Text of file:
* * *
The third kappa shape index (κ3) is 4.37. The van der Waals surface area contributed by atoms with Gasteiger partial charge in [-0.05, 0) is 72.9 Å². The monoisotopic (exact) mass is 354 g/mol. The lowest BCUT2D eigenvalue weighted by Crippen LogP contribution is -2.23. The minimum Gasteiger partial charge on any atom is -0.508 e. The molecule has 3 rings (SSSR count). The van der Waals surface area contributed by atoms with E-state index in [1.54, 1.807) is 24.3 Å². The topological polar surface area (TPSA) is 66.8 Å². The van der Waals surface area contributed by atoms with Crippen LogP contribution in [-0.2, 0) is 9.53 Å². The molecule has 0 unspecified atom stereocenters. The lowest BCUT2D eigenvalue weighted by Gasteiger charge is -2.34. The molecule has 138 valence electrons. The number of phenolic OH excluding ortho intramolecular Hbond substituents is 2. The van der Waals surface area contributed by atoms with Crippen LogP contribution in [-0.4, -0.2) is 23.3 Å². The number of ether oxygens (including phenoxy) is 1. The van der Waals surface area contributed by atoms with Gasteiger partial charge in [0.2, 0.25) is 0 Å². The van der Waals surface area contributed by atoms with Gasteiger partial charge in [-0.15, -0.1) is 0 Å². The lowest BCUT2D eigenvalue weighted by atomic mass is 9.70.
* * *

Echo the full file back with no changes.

The third kappa shape index (κ3) is 4.37. The van der Waals surface area contributed by atoms with Gasteiger partial charge in [-0.05, 0) is 72.9 Å². The monoisotopic (exact) mass is 354 g/mol. The lowest BCUT2D eigenvalue weighted by Crippen LogP contribution is -2.23. The minimum Gasteiger partial charge on any atom is -0.508 e. The molecule has 3 rings (SSSR count). The van der Waals surface area contributed by atoms with E-state index in [1.54, 1.807) is 24.3 Å². The topological polar surface area (TPSA) is 66.8 Å². The van der Waals surface area contributed by atoms with Crippen LogP contribution in [-0.2, 0) is 9.53 Å². The molecule has 0 unspecified atom stereocenters. The lowest BCUT2D eigenvalue weighted by Gasteiger charge is -2.34. The molecule has 138 valence electrons. The number of phenolic OH excluding ortho intramolecular Hbond substituents is 2. The van der Waals surface area contributed by atoms with Crippen LogP contribution in [-0.4, -0.2) is 23.3 Å². The number of ether oxygens (including phenoxy) is 1. The van der Waals surface area contributed by atoms with Gasteiger partial charge in [0.2, 0.25) is 0 Å². The van der Waals surface area contributed by atoms with Gasteiger partial charge in [-0.15, -0.1) is 0 Å². The lowest BCUT2D eigenvalue weighted by atomic mass is 9.70.